During talks in Cairo, the two main Palestinian movements agreed to allow a Hamas representative to serve on a committee that will study the restructuring of the Fatah-dominated Palestine Liberation Organization, including perhaps holding PLO elections.
The PLO -- which is viewed by the international community as the sole representative of the Palestinian people -- has been promising for years to open itself up to greater participation from rival factions. Yet PLO elections have not taken place, and even optimists say such a poll is still years away.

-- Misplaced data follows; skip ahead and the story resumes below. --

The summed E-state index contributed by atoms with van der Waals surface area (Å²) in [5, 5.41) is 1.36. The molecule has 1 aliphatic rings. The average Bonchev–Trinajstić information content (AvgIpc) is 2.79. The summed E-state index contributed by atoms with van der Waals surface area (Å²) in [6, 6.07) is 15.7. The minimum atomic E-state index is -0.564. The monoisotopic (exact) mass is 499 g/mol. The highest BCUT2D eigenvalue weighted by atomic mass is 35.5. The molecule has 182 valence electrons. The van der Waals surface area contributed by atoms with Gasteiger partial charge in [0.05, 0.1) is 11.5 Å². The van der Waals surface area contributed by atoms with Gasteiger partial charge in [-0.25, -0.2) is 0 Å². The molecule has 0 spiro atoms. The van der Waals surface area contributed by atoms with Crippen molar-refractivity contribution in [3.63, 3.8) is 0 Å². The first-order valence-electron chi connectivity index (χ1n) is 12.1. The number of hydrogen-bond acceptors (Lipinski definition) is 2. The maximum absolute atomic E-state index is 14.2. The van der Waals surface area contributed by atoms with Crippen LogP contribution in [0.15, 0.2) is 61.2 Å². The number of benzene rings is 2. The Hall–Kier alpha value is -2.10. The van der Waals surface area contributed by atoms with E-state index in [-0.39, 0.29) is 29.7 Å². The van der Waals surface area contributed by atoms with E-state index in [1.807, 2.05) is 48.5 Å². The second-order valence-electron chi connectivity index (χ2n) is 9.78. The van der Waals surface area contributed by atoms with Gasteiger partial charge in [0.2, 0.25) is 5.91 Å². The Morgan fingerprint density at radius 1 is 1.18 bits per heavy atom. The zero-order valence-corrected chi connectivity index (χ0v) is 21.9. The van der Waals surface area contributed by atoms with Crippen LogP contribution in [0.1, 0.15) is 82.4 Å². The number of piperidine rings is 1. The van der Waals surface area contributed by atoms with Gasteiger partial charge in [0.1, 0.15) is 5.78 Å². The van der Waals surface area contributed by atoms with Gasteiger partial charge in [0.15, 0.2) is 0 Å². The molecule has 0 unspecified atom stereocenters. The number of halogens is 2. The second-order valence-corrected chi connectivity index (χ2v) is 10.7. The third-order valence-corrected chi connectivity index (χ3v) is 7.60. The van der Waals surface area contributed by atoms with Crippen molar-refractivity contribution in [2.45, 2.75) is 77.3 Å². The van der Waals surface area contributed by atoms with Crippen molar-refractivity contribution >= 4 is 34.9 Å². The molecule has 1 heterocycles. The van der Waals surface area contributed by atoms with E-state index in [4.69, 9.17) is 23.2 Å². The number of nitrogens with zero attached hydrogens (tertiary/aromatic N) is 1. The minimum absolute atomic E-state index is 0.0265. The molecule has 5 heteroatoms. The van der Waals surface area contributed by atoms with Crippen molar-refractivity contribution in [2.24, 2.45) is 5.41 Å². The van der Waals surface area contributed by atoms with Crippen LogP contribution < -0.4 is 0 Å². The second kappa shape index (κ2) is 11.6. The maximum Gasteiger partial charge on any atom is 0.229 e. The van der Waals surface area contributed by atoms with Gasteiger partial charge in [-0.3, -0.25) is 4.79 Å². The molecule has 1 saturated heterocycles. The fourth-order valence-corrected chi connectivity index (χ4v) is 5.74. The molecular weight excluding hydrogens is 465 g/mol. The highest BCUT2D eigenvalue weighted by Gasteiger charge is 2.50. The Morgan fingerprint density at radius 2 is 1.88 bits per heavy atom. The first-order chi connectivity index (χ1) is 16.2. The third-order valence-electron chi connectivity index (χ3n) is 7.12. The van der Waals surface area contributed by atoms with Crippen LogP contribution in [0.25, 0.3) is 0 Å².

Meanwhile, the secular Fatah and the militant Islamist Hamas have failed to agree on the details of a proposed unity government and have yet to release each other's political prisoners.
Those were two key provisions of a landmark reconciliation deal reached in May. The May agreement also called for the restructuring of the PLO.
Allowing Hamas into the PLO poses an even greater challenge than forming a unity government because of the groups' differing views.
Fatah has recognized the state of Israel and seeks Palestinian statehood through peace talks rather than armed resistance. Hamas has refused to recognize Israel or to renounce the use of violence as a way to end Israel's occupation of Palestinian territory.
-- Edmund Sanders
Photo: Khaled Mashaal, left, the political leader of Hamas, meets with Palestinian President Mahmoud Abbas in Cairo on Wednesday. Credit: Office of Khaled Mashaal / Associated Press